Wardlaw [01:37:21] Thank you, Mr. Chair. So reading through these, the Board of Electric Examiners, the Home Inspector Board, Contractor License Board, all these different ones, you have reasonings there of why you’re not ready. One of the reasons in there is very disturbing to me, and it says that you cannot get a quorum for these meetings. Are we keeping attendance? Because it’s come to my attention earlier today– it’s kind of weird how this plays out– but DHS is now keeping attendance of all the boards that govern the different effects of DHS. Are you guys keeping attendance of these to make sure these members are being due diligence in their duties and participating?
Oxley [01:38:01] Yes, sir. And we are filing– I think we have a legislative report due August 1 on the past two years.
Wardlaw [01:38:09] Of attendance?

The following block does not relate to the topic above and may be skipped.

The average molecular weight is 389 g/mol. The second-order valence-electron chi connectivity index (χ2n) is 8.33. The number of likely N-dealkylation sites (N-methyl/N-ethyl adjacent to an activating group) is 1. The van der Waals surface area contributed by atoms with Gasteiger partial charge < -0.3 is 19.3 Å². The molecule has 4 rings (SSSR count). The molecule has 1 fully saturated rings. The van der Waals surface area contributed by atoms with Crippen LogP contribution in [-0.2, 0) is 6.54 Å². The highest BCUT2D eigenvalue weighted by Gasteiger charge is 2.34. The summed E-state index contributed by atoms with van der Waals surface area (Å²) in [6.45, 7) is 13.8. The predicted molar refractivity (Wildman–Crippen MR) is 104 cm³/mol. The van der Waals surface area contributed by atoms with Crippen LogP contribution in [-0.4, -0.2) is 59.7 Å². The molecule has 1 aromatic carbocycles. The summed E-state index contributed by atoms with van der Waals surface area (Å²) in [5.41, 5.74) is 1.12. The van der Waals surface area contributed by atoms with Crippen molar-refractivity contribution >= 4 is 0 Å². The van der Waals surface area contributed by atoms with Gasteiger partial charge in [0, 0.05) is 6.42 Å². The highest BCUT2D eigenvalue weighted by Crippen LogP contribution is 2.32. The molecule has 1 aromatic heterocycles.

Oxley [01:38:10] Of attendance, an attendance report on our board membership. So, yes, we are keeping that. And I think the response– the problem is with special meetings. It’s getting a quorum for specially called meetings.
Wardlaw [01:38:24] Mr. Chair, that brings up my follow up. Glad you brought that, because it said in one of these that you guys don’t meet monthly, so therefore to meet these deadlines is, is almost impossible because of those non-monthly meetings. You say that in here. So if you know you have legislation and you know you have rules due, how come you can’t get that stuff on an early agenda to make sure that it’s achieved without these special meetings?
Oxley [01:38:53] That’s, that’s a good question. And that is, that is something that we need to address clearly in a better, more timely manner.
Wardlaw [01:39:01] So one thing we’ve done as a legislature, we’ve been studying occupational licensing, which is what these are. And we’ve been trying to make it easier to get people into these occupations to make sure that our citizens have access to electricians, plumbers, and so on. I just think it’s very important that you send the message back to these folks that they need to go to work, they need to get these things done, to get them adopted, and they need to do it on the deadlines that are set forth.
Oxley [01:39:26] Yes, sir.
Wardlaw [01:39:27] Thank you, Mr.Chair
Eaves [01:39:29] Thank you, Representative Wardlaw. Representative Springer, you’re recognized.